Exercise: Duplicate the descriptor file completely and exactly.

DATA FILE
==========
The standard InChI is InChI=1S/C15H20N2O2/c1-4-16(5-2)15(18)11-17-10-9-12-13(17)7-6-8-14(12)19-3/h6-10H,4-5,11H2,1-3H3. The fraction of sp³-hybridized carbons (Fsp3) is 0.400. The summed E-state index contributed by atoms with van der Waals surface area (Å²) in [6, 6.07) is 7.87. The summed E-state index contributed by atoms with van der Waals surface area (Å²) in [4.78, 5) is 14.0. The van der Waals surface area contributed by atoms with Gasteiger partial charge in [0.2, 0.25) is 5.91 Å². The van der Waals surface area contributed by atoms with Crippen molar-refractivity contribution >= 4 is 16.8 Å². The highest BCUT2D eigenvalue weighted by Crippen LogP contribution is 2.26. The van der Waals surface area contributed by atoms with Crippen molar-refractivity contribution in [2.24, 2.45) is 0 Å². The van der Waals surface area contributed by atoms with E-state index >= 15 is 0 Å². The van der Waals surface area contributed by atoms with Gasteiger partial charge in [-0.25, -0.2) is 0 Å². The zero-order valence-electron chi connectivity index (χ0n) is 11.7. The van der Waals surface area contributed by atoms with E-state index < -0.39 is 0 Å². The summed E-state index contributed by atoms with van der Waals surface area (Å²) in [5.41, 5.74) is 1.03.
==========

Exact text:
The standard InChI is InChI=1S/C15H20N2O2/c1-4-16(5-2)15(18)11-17-10-9-12-13(17)7-6-8-14(12)19-3/h6-10H,4-5,11H2,1-3H3. The fraction of sp³-hybridized carbons (Fsp3) is 0.400. The summed E-state index contributed by atoms with van der Waals surface area (Å²) in [6, 6.07) is 7.87. The summed E-state index contributed by atoms with van der Waals surface area (Å²) in [4.78, 5) is 14.0. The van der Waals surface area contributed by atoms with Gasteiger partial charge in [0.2, 0.25) is 5.91 Å². The van der Waals surface area contributed by atoms with Crippen molar-refractivity contribution >= 4 is 16.8 Å². The highest BCUT2D eigenvalue weighted by Crippen LogP contribution is 2.26. The van der Waals surface area contributed by atoms with Crippen molar-refractivity contribution in [2.24, 2.45) is 0 Å². The van der Waals surface area contributed by atoms with E-state index >= 15 is 0 Å². The van der Waals surface area contributed by atoms with Gasteiger partial charge in [-0.25, -0.2) is 0 Å². The zero-order valence-electron chi connectivity index (χ0n) is 11.7. The van der Waals surface area contributed by atoms with E-state index < -0.39 is 0 Å². The summed E-state index contributed by atoms with van der Waals surface area (Å²) in [5.41, 5.74) is 1.03.